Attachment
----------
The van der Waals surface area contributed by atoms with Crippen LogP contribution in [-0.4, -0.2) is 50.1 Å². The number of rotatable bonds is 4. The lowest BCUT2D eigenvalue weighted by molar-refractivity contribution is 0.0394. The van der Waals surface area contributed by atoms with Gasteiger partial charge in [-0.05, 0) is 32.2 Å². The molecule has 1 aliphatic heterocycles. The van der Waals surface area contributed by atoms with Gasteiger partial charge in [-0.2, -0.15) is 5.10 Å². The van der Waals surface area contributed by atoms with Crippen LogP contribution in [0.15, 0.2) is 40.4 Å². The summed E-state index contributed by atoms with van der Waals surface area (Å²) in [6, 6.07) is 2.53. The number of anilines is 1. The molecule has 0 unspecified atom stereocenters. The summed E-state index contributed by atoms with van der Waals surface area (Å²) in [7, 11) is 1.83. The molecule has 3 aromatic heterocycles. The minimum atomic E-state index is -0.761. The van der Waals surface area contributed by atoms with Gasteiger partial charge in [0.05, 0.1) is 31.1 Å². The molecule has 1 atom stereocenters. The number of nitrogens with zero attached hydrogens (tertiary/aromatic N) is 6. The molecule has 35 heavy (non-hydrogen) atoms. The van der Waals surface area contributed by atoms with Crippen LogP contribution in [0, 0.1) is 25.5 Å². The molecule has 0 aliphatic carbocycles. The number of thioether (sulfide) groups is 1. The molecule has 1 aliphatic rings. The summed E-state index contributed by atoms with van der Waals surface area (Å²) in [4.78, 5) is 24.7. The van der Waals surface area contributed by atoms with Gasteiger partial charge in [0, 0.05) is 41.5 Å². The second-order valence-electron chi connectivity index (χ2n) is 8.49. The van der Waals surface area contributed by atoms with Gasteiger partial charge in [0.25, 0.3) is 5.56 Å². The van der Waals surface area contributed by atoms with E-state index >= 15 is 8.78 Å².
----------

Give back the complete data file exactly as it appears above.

The van der Waals surface area contributed by atoms with Crippen LogP contribution in [-0.4, -0.2) is 50.1 Å². The number of rotatable bonds is 4. The lowest BCUT2D eigenvalue weighted by molar-refractivity contribution is 0.0394. The van der Waals surface area contributed by atoms with Gasteiger partial charge in [-0.05, 0) is 32.2 Å². The molecule has 1 aliphatic heterocycles. The van der Waals surface area contributed by atoms with Gasteiger partial charge in [-0.2, -0.15) is 5.10 Å². The van der Waals surface area contributed by atoms with Crippen LogP contribution in [0.15, 0.2) is 40.4 Å². The summed E-state index contributed by atoms with van der Waals surface area (Å²) in [6, 6.07) is 2.53. The number of anilines is 1. The molecule has 0 unspecified atom stereocenters. The summed E-state index contributed by atoms with van der Waals surface area (Å²) in [7, 11) is 1.83. The molecule has 3 aromatic heterocycles. The minimum atomic E-state index is -0.761. The van der Waals surface area contributed by atoms with Gasteiger partial charge in [0.05, 0.1) is 31.1 Å². The molecule has 1 atom stereocenters. The number of nitrogens with zero attached hydrogens (tertiary/aromatic N) is 6. The molecule has 35 heavy (non-hydrogen) atoms. The van der Waals surface area contributed by atoms with Crippen LogP contribution in [0, 0.1) is 25.5 Å². The molecule has 0 aliphatic carbocycles. The number of thioether (sulfide) groups is 1. The molecule has 1 aliphatic rings. The summed E-state index contributed by atoms with van der Waals surface area (Å²) in [4.78, 5) is 24.7. The van der Waals surface area contributed by atoms with Gasteiger partial charge in [0, 0.05) is 41.5 Å². The second-order valence-electron chi connectivity index (χ2n) is 8.49. The van der Waals surface area contributed by atoms with Gasteiger partial charge in [0.25, 0.3) is 5.56 Å². The van der Waals surface area contributed by atoms with E-state index >= 15 is 8.78 Å².